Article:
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NEW YORK (Reuters) - The dollar was steady on Wednesday, reversing major early losses, after the Federal Reserve raised U.S. overnight interest rates and said it was prepared to continue tightening monetary policy.
The dollar index, which tracks the greenback against six major currencies, fell to its lowest level since Nov. 9 in early trading after the release of weaker-than-expected U.S. inflation and retail sales figures.
U.S. retail sales in May recorded their biggest drop in 16 months and the Consumer Price Index unexpectedly fell month-over-month, suggesting inflation pressures could be moderating.
However, the Federal Reserve, in the statement released at the close of a two-day policy meeting, indicated it viewed the recent weakness in economic data as temporary, and it detailed expectations to continue raising rates. The Fed also laid out plans to pare back its $4 trillion balance sheet this year.
"The Fed’s message is that they’re not overreacting to" the CPI and retail sales data, said Richard Franulovich, senior currency strategist at Westpac Banking Corp.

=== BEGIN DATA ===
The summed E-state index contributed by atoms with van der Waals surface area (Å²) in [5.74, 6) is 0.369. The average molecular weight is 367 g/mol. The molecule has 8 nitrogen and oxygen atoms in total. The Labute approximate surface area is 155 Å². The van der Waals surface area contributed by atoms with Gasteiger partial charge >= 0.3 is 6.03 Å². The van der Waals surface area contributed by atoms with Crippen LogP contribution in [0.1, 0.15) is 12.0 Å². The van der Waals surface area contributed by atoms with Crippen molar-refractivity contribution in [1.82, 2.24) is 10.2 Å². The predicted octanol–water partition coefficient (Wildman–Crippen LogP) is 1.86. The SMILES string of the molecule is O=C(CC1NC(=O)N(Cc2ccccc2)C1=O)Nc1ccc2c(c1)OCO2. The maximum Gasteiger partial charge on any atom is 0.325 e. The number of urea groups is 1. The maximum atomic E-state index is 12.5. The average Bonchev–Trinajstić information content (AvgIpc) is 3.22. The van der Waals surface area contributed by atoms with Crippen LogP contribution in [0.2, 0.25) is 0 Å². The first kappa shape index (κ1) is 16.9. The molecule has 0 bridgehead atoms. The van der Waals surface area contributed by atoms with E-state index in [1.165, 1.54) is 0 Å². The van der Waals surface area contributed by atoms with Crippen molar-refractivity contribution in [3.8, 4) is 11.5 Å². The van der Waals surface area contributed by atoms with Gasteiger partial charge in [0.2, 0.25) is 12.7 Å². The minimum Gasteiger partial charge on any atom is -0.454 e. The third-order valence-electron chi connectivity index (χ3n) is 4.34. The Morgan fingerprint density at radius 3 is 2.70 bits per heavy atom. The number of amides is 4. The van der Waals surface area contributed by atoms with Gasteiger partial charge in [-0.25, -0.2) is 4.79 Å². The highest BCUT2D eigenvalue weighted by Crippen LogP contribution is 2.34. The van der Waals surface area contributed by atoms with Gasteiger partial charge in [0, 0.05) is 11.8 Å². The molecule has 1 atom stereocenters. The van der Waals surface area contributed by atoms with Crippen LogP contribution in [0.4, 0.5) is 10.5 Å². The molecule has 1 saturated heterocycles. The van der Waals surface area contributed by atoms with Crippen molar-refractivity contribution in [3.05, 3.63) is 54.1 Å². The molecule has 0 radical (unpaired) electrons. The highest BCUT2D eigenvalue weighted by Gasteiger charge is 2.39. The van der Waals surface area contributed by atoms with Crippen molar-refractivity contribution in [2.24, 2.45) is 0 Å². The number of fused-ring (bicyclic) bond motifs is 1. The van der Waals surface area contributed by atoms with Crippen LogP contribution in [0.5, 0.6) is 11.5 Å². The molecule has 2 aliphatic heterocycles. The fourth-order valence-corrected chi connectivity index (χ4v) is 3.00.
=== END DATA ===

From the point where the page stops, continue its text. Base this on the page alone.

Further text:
"It’s very much a full-steam-ahead message, and the dot plot says they expect to hike once more this year. That’s on the hawkish side of expectations and as a result the dollar has clawed back a lot of its earlier losses."
The policy makers' release of quarterly economic forecasts is often referred to as the "dot plot" because of the chart indicating the Fed's rate setters' expectations.
Fed Chair Janet Yellen's news conference highlighted the central bank's rosy outlook on the economy, boosting the dollar broadly.
The euro, after earlier rising to its highest level against the dollar since Nov. 9, was last little changed at $1.1215.
Against the yen, the dollar was last down 0.35 percent, to 109.70 yen, after falling as much as 1 percent and hitting its lowest level against the Japanese currency since April.
Commodity-linked currencies such as the Australian, New Zealand and Canadian dollars also pared gains against the U.S. currency after touching multi-month highs following the release of U.S. data.
"Now that the Fed is apparently not as dovish as we thought and won’t be reacting to weak inflation numbers, the Aussie and kiwi are naturally giving up their gains," Franulovich said.
Additional reporting by Lisa Twaronite in Tokyo; Editing by Meredith Mazzilli and Leslie Adler